If you drive a vehicle that was made or assembled in North America, chances are it is equipped with a part or assembly manufactured by a company that started in the garage of one of three Hatch brothers 66 years ago. Today, under the leadership of President and COO Dan Craig, Hatch Stamping Co. employs more than 1,300 people and operates out of 13 manufacturing and technology centers and warehouses around the world, including in Michigan, Tennessee, Mexico, China, and Europe.
Hatch Stamping is a full-service provider to OEMs, Tier 1, and Tier 2 suppliers. The manufacturer supplies roofing, fuel, chassis, interiors, seating, and braking systems.
While its core competency is highly engineered metal stampings, the manufacturer also performs design and engineering, tool- and diemaking, prototyping, welding, assembly, and e-coating. In addition to more than 50 stamping presses, the company’s facilities house weld cells, robots, assembly cells, e-coat lines, and wire to tube forming equipment.
“Our customers are looking for innovative solutions and efficiency realization, including advanced engineering support and related services,” Craig said.
As Hatch Stamping’s customers requested more intricate parts, the need to have additional equipment to meet the requirements became evident. Director of Industrial Engineering Stewart Claucherty and his team considered getting another link-motion press.
In the search for the new presses, Hatch found that servo press technology had many features that were impressive and would meet its needs. In addition to simplified installation, a fully automated line was very important to Hatch, which was something servo press technology could offer.
Also, its powerful servo motor has fully programmable slide motion, as well as precise control of speed throughout the duration of the draw. Anticipation of speed and output acceleration resulting from the presses’ programmable stroke were also among the decision points.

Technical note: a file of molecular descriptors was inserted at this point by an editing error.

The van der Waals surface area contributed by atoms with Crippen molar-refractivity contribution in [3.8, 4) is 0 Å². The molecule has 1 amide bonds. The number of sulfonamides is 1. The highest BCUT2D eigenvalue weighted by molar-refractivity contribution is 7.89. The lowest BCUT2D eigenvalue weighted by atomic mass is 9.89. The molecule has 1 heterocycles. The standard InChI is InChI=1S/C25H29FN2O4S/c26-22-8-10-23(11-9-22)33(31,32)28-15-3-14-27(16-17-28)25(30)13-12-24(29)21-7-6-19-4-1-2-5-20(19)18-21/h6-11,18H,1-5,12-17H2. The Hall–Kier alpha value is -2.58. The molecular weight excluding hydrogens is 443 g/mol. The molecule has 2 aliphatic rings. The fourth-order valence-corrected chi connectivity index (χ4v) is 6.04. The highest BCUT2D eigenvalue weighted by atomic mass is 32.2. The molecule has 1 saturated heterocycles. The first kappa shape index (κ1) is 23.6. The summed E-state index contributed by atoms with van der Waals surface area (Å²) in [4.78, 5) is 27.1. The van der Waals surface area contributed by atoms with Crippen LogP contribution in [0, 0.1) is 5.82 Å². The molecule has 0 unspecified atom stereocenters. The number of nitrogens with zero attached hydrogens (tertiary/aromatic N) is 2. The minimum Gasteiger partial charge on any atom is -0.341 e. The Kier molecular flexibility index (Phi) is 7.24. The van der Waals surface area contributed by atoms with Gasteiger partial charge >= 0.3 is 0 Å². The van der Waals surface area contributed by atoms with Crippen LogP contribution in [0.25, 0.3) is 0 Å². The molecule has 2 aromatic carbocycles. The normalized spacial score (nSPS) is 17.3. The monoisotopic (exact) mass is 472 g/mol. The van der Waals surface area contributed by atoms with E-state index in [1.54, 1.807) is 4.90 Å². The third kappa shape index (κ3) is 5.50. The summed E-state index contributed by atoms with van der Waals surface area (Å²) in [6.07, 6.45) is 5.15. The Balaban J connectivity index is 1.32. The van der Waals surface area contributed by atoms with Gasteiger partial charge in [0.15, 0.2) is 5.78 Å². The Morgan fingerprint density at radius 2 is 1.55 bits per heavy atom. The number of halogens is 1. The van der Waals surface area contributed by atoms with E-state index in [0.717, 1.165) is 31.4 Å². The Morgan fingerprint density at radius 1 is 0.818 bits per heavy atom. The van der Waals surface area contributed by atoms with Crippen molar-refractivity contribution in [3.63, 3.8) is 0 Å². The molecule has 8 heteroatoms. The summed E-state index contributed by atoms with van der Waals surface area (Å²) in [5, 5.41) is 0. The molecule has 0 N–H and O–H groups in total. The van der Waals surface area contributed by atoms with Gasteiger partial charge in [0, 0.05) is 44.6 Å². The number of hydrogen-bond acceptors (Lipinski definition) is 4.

“As we looked into the designs further, we made the decision that servo press technology would be the best option for Hatch Stamping,” Claucherty said.
Rather than go to the expense and time of installing one very large press, Hatch decided to go with two new AIDA DSF-N2-3000 330-ton servo presses to allow for easy and quick installation. The presses were set up side by side in the Hatch Stamping facility in Chelsea, Mich. It was necessary to have an automated shuttle system to move the parts between the two presses. The Hatch team put its engineering expertise to work to create a robust transfer system. The transfer system required the engineers to design and build all of the sensors, locators, and conveyors.
The manufacturer redesigned a two-part assembly as a single part. The company selected its new servo presses to enable it to meet its customers’ need for innovation. The simplified setup, design flexibility, latest press technology, and exceptional press delivery time led to this selection. Additionally, anticipation of speed and output acceleration because of the presses’ programmable stroke were also among the decision points.
The newly designed system has a custom control panel and feed line, which ensures parts moving from press to press through the conveyor are in the right place at the right time—stamping precision at its best! The customized system works beautifully, allowing each press to operate in a nonsynchronized fashion but also in unison.
Aluminum Shell Processing Parts
Overall, the team is convinced that installing the two AIDA 330-ton servo presses was the best decision to meet the challenges of the redesign.
STAMPING Journal is the only industrial publication dedicated solely to serving the needs of the metal stamping market. Since 1989 the publication has been dedicated to covering the cutting-edge technologies, industry trends, best practices, and news that help stamping professionals run their businesses more efficiently.
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